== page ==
Brittney Griner’s Detention in Moscow Extended for One Month
MOSCOW — The lawyer for WNBA star Brittney Griner said Friday her pre-trial detention in Russia has been extended by one month.
Alexander Boykov said to The Associated Press he thought the brief extension of detention was a sign that the case would be tried soon. The detention of her has lasted for almost three months.
The brief hearing was short and she appeared handcuffed with her hands in her pockets, her hair covered in red hoodie, and her head held high.
Boykov said “We did not receive any complaints about the detention conditions from our client.”
Griner was a double Olympic gold medalist. She was arrested at Moscow’s airport when vape cartridges that contained oil extracted from cannabis were found in her bag. This could lead to a maximum sentence of 10 years imprisonment.
Griner, 31 years old, is being unlawfully detained by the Biden administration. Despite visible progress, the WNBA officials and U.S. officials worked for Griner’s release.
The Russians have described Griner’s case as a criminal offense without making any political associations.
But it comes amid Moscow’s war in Ukraine that has brought U.S.-Russian relations to the lowest level since the Cold War.
Despite the strain, Russia and the United States carried out an unexpected prisoner exchange last month — trading ex-marine Trevor Reed for Konstantin Yaroshenko, a Russian pilot serving a 20-year federal sentence for conspiring to smuggle cocaine into the U.S. Although the U.S. doesn’t usually accept such swaps, Yaroshenko has already completed a large portion of his sentence.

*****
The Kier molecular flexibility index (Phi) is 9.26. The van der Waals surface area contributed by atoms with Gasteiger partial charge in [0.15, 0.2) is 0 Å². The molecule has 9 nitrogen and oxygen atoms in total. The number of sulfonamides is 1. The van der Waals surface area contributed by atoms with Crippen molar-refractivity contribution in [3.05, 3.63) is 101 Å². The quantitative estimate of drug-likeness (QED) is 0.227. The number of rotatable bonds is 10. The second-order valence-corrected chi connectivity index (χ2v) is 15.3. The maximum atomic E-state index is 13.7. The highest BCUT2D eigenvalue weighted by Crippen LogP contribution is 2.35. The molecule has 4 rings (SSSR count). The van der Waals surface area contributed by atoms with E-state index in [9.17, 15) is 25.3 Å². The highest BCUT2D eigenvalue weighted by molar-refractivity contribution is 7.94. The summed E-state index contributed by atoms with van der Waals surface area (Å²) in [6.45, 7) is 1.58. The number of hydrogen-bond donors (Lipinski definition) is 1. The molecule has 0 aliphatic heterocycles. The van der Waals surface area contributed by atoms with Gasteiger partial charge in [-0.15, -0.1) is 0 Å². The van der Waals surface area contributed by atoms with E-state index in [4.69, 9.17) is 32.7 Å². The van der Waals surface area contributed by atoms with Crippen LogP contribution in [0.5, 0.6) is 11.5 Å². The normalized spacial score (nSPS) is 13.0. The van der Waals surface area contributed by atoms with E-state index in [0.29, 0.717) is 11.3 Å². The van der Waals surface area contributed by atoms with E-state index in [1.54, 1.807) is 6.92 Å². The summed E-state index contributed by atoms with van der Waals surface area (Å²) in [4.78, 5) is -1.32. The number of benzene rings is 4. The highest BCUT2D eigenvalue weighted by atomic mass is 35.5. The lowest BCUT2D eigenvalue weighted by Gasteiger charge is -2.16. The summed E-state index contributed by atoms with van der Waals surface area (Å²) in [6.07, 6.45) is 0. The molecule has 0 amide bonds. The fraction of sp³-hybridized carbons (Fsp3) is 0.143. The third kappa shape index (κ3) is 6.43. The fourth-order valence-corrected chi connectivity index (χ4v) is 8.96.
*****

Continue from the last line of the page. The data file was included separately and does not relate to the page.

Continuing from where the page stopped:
Griner could be considered by the Russians to be a possible part of another exchange.
According to the State Department, Griner has been deemed wrongfully held. The change in classification suggests that the U.S. government is going to be more proactive in securing Griner’s release while the legal proceedings are ongoing. The status change places her case under the purview of the department’s Special Presidential Envoy for Hostage Affairs, which is responsible for negotiating for the release of hostages and Americans considered wrongfully detained.
A center headed by Bill Richardson (ex-ambassador to the United Nations) is also working on this case. He helped release multiple hostages, detainees and including Reed.
It’s not entirely clear why the U.S. government, which for weeks had been more circumspect in its approach, reclassified Griner as a wrongful detainee. Under federal law, however, there are many factors that can influence such a classification. These include whether the detention was based upon Griner’s American status or whether the detainee is denied due process.
U.S. State Dept. Ned Price, a spokesperson for the U.S. State Dept. confirmed that U.S. John Sullivan, Ambassador to Russia met with Russian counterparts. He would not comment on Griner or say if they had discussed it.
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